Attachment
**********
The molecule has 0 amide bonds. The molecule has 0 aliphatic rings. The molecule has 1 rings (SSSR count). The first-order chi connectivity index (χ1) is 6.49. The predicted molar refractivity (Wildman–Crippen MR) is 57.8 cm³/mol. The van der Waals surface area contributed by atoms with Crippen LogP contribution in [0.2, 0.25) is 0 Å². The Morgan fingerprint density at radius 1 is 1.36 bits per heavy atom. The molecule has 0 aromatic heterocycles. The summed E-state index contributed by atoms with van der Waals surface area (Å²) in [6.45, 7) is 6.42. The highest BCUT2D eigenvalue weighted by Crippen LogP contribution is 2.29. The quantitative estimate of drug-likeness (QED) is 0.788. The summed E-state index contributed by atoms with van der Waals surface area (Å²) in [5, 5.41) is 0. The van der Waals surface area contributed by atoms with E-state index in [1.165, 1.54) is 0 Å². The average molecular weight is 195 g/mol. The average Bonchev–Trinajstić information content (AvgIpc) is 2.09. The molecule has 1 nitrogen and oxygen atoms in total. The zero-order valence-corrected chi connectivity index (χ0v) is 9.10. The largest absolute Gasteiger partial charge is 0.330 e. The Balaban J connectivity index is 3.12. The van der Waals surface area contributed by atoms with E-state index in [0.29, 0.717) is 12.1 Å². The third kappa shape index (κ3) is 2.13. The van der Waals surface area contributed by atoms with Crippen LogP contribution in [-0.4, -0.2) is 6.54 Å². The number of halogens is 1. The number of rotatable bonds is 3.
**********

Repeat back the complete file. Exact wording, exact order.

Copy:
The molecule has 0 amide bonds. The molecule has 0 aliphatic rings. The molecule has 1 rings (SSSR count). The first-order chi connectivity index (χ1) is 6.49. The predicted molar refractivity (Wildman–Crippen MR) is 57.8 cm³/mol. The van der Waals surface area contributed by atoms with Crippen LogP contribution in [0.2, 0.25) is 0 Å². The Morgan fingerprint density at radius 1 is 1.36 bits per heavy atom. The molecule has 0 aromatic heterocycles. The summed E-state index contributed by atoms with van der Waals surface area (Å²) in [6.45, 7) is 6.42. The highest BCUT2D eigenvalue weighted by Crippen LogP contribution is 2.29. The quantitative estimate of drug-likeness (QED) is 0.788. The summed E-state index contributed by atoms with van der Waals surface area (Å²) in [5, 5.41) is 0. The van der Waals surface area contributed by atoms with E-state index in [1.165, 1.54) is 0 Å². The average molecular weight is 195 g/mol. The average Bonchev–Trinajstić information content (AvgIpc) is 2.09. The molecule has 1 nitrogen and oxygen atoms in total. The zero-order valence-corrected chi connectivity index (χ0v) is 9.10. The largest absolute Gasteiger partial charge is 0.330 e. The Balaban J connectivity index is 3.12. The van der Waals surface area contributed by atoms with E-state index in [0.29, 0.717) is 12.1 Å². The third kappa shape index (κ3) is 2.13. The van der Waals surface area contributed by atoms with Crippen LogP contribution in [-0.4, -0.2) is 6.54 Å². The number of halogens is 1. The number of rotatable bonds is 3.